Another way that Reading Partners helps children gain a love of reading is by rewarding children with books to take home. Students are able to take a book home with them if they bring back a book report. After a certain number of book reports, the student could get a toy prize. (This incentive proved to be very effective for one of my students who brought back over 20 book reports!)
Teaching literacy skills
During the read aloud portion, the student and I would try to find a word that’s new to add to their word journal. This activity helped teach student strategies that they could use when they encounter words that are unfamiliar to them. We’d use tools for learning new words such as finding it in the dictionary, drawing a picture, or writing a sentence. Vocabulary words were reviewed at each session to help the student’s vocabulary grow. It was surprising to learn that some 1st grade students had never used a dictionary before. I found that these students were excited about learning how to use one and enjoyed looking for word definitions.
For students who hadn’t mastered the alphabet yet, simple games were used to reinforce letter sounds. Even though these games were simple, they were always well received by the students. (Hooray for gamification! I am such a fan of play.) A binder ring was used to coach the student on letters that the student has mastered and an unfamiliar letter was added each lesson.
As the students progressed in the program, they were asked to do more writing and spelling on their own and to look for meaning in the text.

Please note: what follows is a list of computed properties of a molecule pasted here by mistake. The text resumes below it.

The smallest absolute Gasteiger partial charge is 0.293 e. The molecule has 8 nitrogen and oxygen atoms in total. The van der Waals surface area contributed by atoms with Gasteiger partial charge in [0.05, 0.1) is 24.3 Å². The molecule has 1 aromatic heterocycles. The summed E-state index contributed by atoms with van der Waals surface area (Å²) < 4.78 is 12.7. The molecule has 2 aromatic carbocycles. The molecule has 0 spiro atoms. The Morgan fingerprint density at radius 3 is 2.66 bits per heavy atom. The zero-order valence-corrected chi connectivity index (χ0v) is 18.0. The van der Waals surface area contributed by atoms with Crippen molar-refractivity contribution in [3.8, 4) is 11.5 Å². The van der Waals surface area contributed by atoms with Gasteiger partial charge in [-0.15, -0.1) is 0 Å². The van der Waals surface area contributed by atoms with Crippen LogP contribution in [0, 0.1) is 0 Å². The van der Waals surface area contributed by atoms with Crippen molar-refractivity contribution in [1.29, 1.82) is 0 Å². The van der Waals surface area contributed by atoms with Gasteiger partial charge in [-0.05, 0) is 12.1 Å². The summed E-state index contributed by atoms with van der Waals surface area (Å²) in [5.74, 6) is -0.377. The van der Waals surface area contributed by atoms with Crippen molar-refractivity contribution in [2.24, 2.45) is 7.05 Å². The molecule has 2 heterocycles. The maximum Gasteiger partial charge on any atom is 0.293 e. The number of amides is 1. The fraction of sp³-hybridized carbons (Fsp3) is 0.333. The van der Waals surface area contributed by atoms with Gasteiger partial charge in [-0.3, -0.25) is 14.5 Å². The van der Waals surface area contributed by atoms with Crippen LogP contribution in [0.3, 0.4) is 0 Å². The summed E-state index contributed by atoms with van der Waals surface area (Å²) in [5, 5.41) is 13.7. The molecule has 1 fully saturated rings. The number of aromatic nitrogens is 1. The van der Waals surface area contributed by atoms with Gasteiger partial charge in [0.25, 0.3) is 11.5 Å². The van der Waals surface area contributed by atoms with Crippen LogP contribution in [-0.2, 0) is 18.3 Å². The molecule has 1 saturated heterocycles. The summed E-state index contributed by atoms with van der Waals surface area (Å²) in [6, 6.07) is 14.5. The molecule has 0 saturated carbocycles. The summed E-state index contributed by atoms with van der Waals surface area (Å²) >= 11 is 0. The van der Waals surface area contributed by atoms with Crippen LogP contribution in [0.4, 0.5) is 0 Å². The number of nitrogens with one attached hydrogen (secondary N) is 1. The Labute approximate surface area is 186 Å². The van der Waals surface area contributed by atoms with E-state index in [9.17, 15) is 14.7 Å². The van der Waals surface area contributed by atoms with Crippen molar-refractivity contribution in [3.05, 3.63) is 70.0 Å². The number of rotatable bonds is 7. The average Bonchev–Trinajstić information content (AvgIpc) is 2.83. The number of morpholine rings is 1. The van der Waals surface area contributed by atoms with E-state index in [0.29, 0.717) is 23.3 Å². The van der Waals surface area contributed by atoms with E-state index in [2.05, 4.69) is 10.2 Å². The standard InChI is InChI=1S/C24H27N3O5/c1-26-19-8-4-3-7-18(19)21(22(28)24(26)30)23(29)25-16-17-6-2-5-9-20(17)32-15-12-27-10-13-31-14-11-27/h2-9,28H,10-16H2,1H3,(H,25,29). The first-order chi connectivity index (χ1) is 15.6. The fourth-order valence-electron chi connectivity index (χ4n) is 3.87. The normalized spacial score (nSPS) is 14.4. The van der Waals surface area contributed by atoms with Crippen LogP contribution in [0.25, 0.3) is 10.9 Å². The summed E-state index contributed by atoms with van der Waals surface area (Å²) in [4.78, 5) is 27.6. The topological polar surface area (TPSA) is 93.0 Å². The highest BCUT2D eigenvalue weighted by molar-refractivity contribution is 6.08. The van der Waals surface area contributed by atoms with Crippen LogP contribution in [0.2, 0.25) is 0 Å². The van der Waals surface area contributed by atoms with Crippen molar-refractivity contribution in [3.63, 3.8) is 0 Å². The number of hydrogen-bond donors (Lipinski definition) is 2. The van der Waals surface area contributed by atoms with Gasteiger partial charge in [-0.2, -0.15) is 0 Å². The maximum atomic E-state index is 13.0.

Comprehension was taught in a variety of ways such as:
- introducing parts of the book (e.g. table of contents, diagrams, digraphs, glossary)
- instructing students about summarizing
- asking questions that required students to think about what they just read
- discussing the characters, setting, sequence of events, and plot
- previewing informational text and setting a goal (i.e. what the child wants to learn from the book) before reading
Volunteering for professional development
Reading Partners offered many valuable resources for volunteers to become better educators. As I think librarians are also educators, I hope that what I’ve learned as a tutor will help me become a better librarian.
Monthly newsletters offered tips to implement during tutoring sessions and monthly workshops were provided to teach interested volunteers about being more effective tutors.
One workshop that I attended was about making the most out of the student read aloud and focused on asking the right kinds of questions.
As an aspiring youth services librarian, I gained so much from volunteering with Reading Partners. The research-based approach, well developed lesson plans, and partnership with an underserved elementary school gave me insight to how schools teach our young people how to read. Working one-on-one with children was extremely beneficial for understanding the kinds of difficulties that students and their caregivers may face when it comes to learning to read. Listening to a child read aloud and coaching them through tough words allowed me to gain skills as a mentor. Since I worked with different students, I also learned about different learning styles and how to be accommodating and flexible.
Many, if not all, of the volunteers have a love of reading that they wish to inspire in the children that they tutor. It was inspiring for me to see people in the community come together for the same goal of helping a struggling child learn how to read. Honestly, I felt apprehensive before the sessions because I worried about not being an effective tutor but I always felt good about volunteering whatever the outcome. The program itself was supportive to developing skills in their volunteers too.